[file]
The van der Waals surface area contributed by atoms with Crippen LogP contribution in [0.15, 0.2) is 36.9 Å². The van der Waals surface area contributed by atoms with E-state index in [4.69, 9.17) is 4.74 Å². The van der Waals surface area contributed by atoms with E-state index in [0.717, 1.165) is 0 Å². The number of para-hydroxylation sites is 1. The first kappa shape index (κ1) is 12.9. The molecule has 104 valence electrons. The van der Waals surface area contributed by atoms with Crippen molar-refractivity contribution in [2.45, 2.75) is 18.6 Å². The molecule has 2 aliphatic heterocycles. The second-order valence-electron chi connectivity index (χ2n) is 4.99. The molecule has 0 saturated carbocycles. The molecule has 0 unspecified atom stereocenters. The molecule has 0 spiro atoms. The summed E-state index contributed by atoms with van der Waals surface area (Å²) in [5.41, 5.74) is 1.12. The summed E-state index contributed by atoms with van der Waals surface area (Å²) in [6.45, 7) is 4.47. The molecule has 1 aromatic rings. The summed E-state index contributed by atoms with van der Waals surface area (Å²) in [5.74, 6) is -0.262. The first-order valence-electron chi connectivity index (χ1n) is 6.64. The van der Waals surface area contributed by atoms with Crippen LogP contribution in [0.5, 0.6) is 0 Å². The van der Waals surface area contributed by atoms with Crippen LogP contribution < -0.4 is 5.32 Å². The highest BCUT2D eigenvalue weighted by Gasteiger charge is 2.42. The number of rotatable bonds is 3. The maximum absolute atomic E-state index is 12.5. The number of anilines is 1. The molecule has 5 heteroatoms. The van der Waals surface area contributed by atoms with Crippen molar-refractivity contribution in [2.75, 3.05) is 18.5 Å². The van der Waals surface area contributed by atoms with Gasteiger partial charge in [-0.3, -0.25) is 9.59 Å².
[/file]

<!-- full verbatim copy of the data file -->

The van der Waals surface area contributed by atoms with Crippen LogP contribution in [0.15, 0.2) is 36.9 Å². The van der Waals surface area contributed by atoms with E-state index in [4.69, 9.17) is 4.74 Å². The van der Waals surface area contributed by atoms with E-state index in [0.717, 1.165) is 0 Å². The number of para-hydroxylation sites is 1. The first kappa shape index (κ1) is 12.9. The molecule has 104 valence electrons. The van der Waals surface area contributed by atoms with Crippen molar-refractivity contribution in [2.45, 2.75) is 18.6 Å². The molecule has 2 aliphatic heterocycles. The second-order valence-electron chi connectivity index (χ2n) is 4.99. The molecule has 0 saturated carbocycles. The molecule has 0 unspecified atom stereocenters. The molecule has 0 spiro atoms. The summed E-state index contributed by atoms with van der Waals surface area (Å²) in [5.41, 5.74) is 1.12. The summed E-state index contributed by atoms with van der Waals surface area (Å²) in [6.45, 7) is 4.47. The molecule has 1 aromatic rings. The summed E-state index contributed by atoms with van der Waals surface area (Å²) in [5.74, 6) is -0.262. The first-order valence-electron chi connectivity index (χ1n) is 6.64. The van der Waals surface area contributed by atoms with Crippen LogP contribution in [0.5, 0.6) is 0 Å². The van der Waals surface area contributed by atoms with Crippen LogP contribution < -0.4 is 5.32 Å². The highest BCUT2D eigenvalue weighted by Gasteiger charge is 2.42. The number of rotatable bonds is 3. The maximum absolute atomic E-state index is 12.5. The number of anilines is 1. The molecule has 5 heteroatoms. The van der Waals surface area contributed by atoms with Crippen molar-refractivity contribution in [2.75, 3.05) is 18.5 Å². The van der Waals surface area contributed by atoms with Gasteiger partial charge in [-0.3, -0.25) is 9.59 Å².